Once the design is complete, your child can use chalk or a pencil to make a light sketch of the design on the backing piece, with your help if needed.

Now, the child can transfer and glue the pieces one by one onto their permanent backing, using a toothpick to guide them into position, if necessary. For small items like grains, spread glue onto the work surface and press the pieces into place. Craft glue is usually adequate for this project. Let dry.

Apply a coat of spray shellac over all and allow to dry before hanging.

Carole Coates is a gardener and food preservationist, family archivist, essayist, poet, photographer, and modern homesteader. You can follow her Mother Earth News blog posts here. You can also find Carole at Living On the Diagonal where she shares her take on life, including modern homesteading, food preparation and preservation, and travel as well random thoughts and reflections, personal essays, poetry, and photography.

All MOTHER EARTH NEWS community bloggers have agreed to follow our Blogging Guidelines, and they are responsible for the accuracy of their posts. To learn more about the author of this post, click on their byline link at the top of the page.

How to Choose a New Heating System: Five Key Questions to Answer

ultimate furnace guide cover 

If you live in a region that gets cold enough that your home has a heating system, that system will eventually need to be replaced. Even homes with woodstoves often still have a furnace, boiler or heat pump for really cold weather or when you’re away from home for a while during winter. And while today’s newest furnaces, boilers and heat pumps are more efficient and reliable than ever, the large variety of options out there can make it challenging to choose wisely.

Want to simplify this challenge? Read answers to the five key questions coming up and it’ll help you make the wisest possible decision. For even more detailed technical information on choosing a new residential heating system, read through a free copy of The Ultimate Furnace Guide.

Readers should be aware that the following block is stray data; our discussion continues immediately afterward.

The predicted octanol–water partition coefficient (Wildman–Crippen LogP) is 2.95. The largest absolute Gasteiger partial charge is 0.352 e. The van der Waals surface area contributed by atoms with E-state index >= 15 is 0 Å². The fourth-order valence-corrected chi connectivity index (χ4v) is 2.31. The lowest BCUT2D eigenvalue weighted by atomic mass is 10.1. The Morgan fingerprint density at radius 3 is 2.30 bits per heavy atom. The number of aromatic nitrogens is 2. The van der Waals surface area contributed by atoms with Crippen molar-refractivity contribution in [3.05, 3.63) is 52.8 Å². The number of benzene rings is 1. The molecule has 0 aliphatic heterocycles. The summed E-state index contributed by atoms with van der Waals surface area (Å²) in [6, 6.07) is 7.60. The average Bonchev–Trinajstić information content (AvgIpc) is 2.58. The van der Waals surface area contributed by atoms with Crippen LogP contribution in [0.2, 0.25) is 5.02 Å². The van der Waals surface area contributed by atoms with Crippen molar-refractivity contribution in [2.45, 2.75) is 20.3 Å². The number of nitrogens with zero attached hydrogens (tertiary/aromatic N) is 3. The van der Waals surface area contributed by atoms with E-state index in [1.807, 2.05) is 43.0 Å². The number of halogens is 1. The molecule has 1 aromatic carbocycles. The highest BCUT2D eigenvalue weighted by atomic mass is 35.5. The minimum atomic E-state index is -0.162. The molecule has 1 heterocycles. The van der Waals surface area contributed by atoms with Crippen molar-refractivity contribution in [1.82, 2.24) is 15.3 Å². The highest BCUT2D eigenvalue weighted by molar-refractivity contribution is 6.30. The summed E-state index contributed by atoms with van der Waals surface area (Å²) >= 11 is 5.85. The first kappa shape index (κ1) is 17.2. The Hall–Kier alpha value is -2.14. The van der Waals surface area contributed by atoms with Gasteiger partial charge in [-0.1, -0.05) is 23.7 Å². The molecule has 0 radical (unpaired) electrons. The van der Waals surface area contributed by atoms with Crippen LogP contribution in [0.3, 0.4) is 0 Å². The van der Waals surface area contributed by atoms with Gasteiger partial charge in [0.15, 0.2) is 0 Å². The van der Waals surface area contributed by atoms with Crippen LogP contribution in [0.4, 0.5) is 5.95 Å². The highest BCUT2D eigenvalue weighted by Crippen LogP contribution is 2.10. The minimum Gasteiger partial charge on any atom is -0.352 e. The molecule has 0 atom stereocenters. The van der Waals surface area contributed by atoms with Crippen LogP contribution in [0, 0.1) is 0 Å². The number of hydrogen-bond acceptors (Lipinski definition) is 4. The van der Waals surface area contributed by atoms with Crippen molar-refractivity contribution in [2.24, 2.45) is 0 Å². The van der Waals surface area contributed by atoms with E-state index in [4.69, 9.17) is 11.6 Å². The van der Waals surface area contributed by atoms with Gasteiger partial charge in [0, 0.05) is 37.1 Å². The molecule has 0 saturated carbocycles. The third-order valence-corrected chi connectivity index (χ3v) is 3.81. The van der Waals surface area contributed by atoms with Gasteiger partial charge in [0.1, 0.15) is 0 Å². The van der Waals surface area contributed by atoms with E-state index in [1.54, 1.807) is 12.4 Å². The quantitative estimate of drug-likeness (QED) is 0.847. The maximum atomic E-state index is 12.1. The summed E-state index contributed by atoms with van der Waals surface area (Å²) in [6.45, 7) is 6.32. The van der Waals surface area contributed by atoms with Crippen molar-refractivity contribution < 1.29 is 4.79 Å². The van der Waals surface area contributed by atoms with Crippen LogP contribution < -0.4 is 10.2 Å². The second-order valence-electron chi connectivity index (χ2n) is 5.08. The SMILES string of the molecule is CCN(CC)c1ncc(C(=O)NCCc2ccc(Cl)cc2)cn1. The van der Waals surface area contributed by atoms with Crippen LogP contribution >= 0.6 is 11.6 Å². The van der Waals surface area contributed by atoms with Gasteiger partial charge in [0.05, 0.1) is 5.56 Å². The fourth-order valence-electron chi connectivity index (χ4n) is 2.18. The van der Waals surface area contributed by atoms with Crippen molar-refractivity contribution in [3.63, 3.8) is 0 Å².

When Should I Replace My Heating System?

natural gas flame close

Sometimes heating systems break in big and permanent ways. The need for replacement is obvious in cases like this. Other times the old system keeps on working, so replacement is something you need to decide to make happen. The main thing to understand is that newer heating systems are often so much more efficient than older ones that it’s actually a waste of money to keep an old furnace or boiler going – even though it still works fine for now. Depending on the state of insulation in your home, how old your furnace is, and how cold it gets where you live, a modern heating system can save more than $1000 per year compared with what you have now. As you shop, look for figures on total heating efficiency for the various models you’re considering. Overall efficiency ratings of 95% and up are now possible with the best equipment.

What Energy Source Makes the Most Sense?

Furnaces, boilers and heat pumps are all made to use specific forms of energy. Natural gas, propane, oil, coal and electricity are the most common types of energy input for heating systems. What’s not so commonly understood is that a dollar’s worth of, say, natural gas, delivers a lot more heat than a dollar’s worth of electricity. Propane and oil deliver roughly the same amount of heat per dollar (depending on market prices), but oil poses a greater environmental hazard in the event of a leak. Wood pellets offer one of the most economical sources of heat energy in regions where pellets are manufactured. You can learn more about pellet stove installation right here.

furnace modern gas 

Each form of home heating energy has unique characteristics that you need to think about. Generally speaking, natural gas offers the lowest cost energy source, but it’s typically only available in urban and suburban areas. Propane is like “rural natural gas”, but it’s more expensive than natural gas because propane needs to be delivered by truck to your home. Another issue to consider is local competition. Where I live in rural Ontario, Canada, there was only one propane supplier for years, and they charged accordingly. As soon as a second supplier arrived in our area, propane prices dropped dramatically to reasonable levels and stayed there.

Should I Stick With the Heat Distribution System I Have?

The furnace, boiler or heat pump you have now generates heat, but this is just one part of your heating system. The other part is the ducts or pipes that distribute that heat to various rooms. In all likelihood it makes sense to keep the distribution system you have as you choose a new heat source. This simplifies the selection process. If you already have a forced air furnace delivering hot air via sheet metal ducts, for instance, then get another forced air furnace and connect it to the ducts you have. Same thing for a boiler delivering hot water to existing radiators or infloor heating pipes. That’s not to say that you need to stay with the same energy source. If you currently have, say, an oil-fired forced air furnace, there’s no reason you can’t easily switch to a natural gas or propane forced air furnace. Same goes for a boiler that generates hot water for heating. There’s no problem swapping an electric boiler for another type of boiler as long as both are boilers.